The wrinkled clothes that had been piled deep and high for several years—some so long untouched that I had actually grown out of them—and now, like an heirloom brooch or favorite family recipe, were handed down with love, from mother to daughter.

Well, anyway, I’ve got a shower to plan. And about 14 wedding receptions to buy gifts for. Yes, the “stash” ran dry years ago...about the time I started to have children. Which is also about the time I became aware that there are more people living here on earth than just me and my husband...which is why I’m hosting the shower and attending the wedding receptions, and trying to make up for the miserable failures of my youth. 

And THAT is why the friends, neighbors and family of the parents will always outnumber those of the young couple—so you’d better be nice to them, unless you want eleven boxes of glasses.

PS—I still keep that ironing pile. The clothes may be different, but the pile is just as deep and high as it was so many years ago. It is an homage to my mother, bless her heart. 


Hillary said...

Lisa, my tremendously talented cousin! Oh how I love you. I just spent the last 30 minutes catching up on your blog, while enjoying some chocolate covered raisins. I knew you would approve. Your blog has brightened my day and you simply just MAKE ME HAPPY! I wish I could be there for Brooke's lovely shower, but I will look forward to the few minutes I will have to visit with you at the family reunion!
Love you,

Just a bed of roses said...

I agree with Hillary...while enjoying a dark chocolate covered snickers and you can wish me happy 40th anniversary TODAY, cause it is!. Only I wasn't looking back today, so thanks for the reminder to do so cause it's much funner to look back than forward...I mean, 40 years is a long time and it's just getting longer and longerrrrrr. And I do remember K-mart presents, yes I do! Got to love your mother for the ironing pile! happy anniversary!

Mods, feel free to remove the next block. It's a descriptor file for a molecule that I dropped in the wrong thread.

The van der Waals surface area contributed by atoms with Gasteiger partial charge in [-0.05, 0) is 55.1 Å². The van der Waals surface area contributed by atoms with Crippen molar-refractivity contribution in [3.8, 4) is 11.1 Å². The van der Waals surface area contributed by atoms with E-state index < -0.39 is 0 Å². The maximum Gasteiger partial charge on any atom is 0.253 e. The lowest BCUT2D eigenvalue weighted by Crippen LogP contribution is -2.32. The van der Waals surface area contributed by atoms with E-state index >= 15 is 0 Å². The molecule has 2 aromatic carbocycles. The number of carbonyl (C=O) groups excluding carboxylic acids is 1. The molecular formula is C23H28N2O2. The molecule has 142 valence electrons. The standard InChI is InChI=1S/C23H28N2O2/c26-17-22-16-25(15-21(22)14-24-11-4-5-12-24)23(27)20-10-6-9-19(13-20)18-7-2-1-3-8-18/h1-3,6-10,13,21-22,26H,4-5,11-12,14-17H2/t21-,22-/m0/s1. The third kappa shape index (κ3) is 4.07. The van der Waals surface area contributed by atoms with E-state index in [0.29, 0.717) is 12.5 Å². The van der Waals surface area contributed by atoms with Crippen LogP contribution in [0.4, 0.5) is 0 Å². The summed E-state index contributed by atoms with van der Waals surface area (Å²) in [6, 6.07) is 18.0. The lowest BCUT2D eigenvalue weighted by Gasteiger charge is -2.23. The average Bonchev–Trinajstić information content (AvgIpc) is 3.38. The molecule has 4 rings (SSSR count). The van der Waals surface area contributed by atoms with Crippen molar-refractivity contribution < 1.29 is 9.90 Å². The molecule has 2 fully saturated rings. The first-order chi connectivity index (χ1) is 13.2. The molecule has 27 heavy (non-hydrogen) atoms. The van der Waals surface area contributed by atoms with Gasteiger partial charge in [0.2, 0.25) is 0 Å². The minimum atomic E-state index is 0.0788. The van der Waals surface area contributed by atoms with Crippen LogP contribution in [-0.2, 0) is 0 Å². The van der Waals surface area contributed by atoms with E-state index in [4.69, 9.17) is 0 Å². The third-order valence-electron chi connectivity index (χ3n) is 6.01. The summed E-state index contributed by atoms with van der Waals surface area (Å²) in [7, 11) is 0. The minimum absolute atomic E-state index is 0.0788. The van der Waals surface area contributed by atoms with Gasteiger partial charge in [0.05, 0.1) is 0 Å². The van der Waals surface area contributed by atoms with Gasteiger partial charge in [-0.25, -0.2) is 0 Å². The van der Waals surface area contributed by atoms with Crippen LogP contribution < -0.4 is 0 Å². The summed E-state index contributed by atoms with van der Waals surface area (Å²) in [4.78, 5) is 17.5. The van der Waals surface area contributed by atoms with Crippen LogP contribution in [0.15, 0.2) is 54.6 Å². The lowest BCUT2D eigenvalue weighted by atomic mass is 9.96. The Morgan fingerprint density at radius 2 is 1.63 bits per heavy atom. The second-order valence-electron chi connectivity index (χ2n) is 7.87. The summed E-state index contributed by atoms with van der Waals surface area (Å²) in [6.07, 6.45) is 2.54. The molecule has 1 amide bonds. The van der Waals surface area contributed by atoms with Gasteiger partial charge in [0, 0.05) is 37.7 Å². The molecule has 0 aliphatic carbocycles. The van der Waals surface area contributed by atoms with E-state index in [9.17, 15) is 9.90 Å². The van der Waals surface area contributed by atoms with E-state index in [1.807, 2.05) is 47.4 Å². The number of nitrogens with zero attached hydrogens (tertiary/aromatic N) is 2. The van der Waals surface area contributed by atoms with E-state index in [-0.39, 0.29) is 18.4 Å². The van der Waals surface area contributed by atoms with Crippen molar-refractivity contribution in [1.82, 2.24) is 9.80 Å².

Mimi Sue said...

Yes, happy anniversary! I got married in January, between semesters, which means January white sale! We got 17 sets of towels! And 7 fondue pots! Too bad I didn't keep them since now they're antique fondue pots...Wish I'd have given my girls their ironing pile for their weddings. Such a thoughtful gift! Mimi

Welcome to the Garden of Egan said...

She seriously gave you your ironing????
She is my new hero.

Ya, June bride here too.

Krista said...

Ahhhh, weddings! Isn't it nice when it is all over? Actually, my daughter's was amazing and the more Xanax I had, the more amazing it was. Just kidding and wishing at the same time. You are hysterical as always!

Art and Sand said...

I must be the same age as Mimi Sue because we too got fondue pots. The only other gift I remember - 42 years ago - was a beautiful set of antique candlesticks. They were old then so they are ancient now. The candlesticks sit on our dining room table EVERY day and although I lost contact with Karen 40 years ago (a co-worker) I often think about her and her talent for finding the perfect gift.

Hope you find something fun for yourself.